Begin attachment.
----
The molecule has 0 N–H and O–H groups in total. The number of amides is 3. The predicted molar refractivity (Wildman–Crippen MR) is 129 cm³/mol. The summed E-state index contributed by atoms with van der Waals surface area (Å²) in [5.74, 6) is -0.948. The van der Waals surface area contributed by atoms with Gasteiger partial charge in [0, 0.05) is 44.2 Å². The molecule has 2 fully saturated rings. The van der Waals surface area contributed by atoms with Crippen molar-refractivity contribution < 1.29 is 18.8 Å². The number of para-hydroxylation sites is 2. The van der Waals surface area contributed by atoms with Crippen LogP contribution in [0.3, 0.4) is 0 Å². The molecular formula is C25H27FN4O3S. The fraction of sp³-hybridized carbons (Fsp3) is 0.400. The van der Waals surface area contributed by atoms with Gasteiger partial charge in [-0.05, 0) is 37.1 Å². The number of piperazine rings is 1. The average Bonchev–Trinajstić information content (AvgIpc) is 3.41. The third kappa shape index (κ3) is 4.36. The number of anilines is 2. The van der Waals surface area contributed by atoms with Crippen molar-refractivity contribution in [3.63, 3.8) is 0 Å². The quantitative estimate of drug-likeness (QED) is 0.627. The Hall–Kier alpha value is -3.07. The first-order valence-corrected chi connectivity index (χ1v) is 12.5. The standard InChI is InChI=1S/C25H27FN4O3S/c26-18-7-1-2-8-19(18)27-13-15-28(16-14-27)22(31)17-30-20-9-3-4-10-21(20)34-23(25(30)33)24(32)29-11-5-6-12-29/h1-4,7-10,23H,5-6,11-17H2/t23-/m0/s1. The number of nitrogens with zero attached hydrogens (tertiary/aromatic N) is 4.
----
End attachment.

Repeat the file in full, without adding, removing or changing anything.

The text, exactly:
The molecule has 0 N–H and O–H groups in total. The number of amides is 3. The predicted molar refractivity (Wildman–Crippen MR) is 129 cm³/mol. The summed E-state index contributed by atoms with van der Waals surface area (Å²) in [5.74, 6) is -0.948. The van der Waals surface area contributed by atoms with Gasteiger partial charge in [0, 0.05) is 44.2 Å². The molecule has 2 fully saturated rings. The van der Waals surface area contributed by atoms with Crippen molar-refractivity contribution < 1.29 is 18.8 Å². The number of para-hydroxylation sites is 2. The van der Waals surface area contributed by atoms with Crippen LogP contribution in [0.3, 0.4) is 0 Å². The molecular formula is C25H27FN4O3S. The fraction of sp³-hybridized carbons (Fsp3) is 0.400. The van der Waals surface area contributed by atoms with Gasteiger partial charge in [-0.05, 0) is 37.1 Å². The number of piperazine rings is 1. The average Bonchev–Trinajstić information content (AvgIpc) is 3.41. The third kappa shape index (κ3) is 4.36. The number of anilines is 2. The van der Waals surface area contributed by atoms with Crippen molar-refractivity contribution in [3.63, 3.8) is 0 Å². The quantitative estimate of drug-likeness (QED) is 0.627. The Hall–Kier alpha value is -3.07. The first-order valence-corrected chi connectivity index (χ1v) is 12.5. The standard InChI is InChI=1S/C25H27FN4O3S/c26-18-7-1-2-8-19(18)27-13-15-28(16-14-27)22(31)17-30-20-9-3-4-10-21(20)34-23(25(30)33)24(32)29-11-5-6-12-29/h1-4,7-10,23H,5-6,11-17H2/t23-/m0/s1. The number of nitrogens with zero attached hydrogens (tertiary/aromatic N) is 4.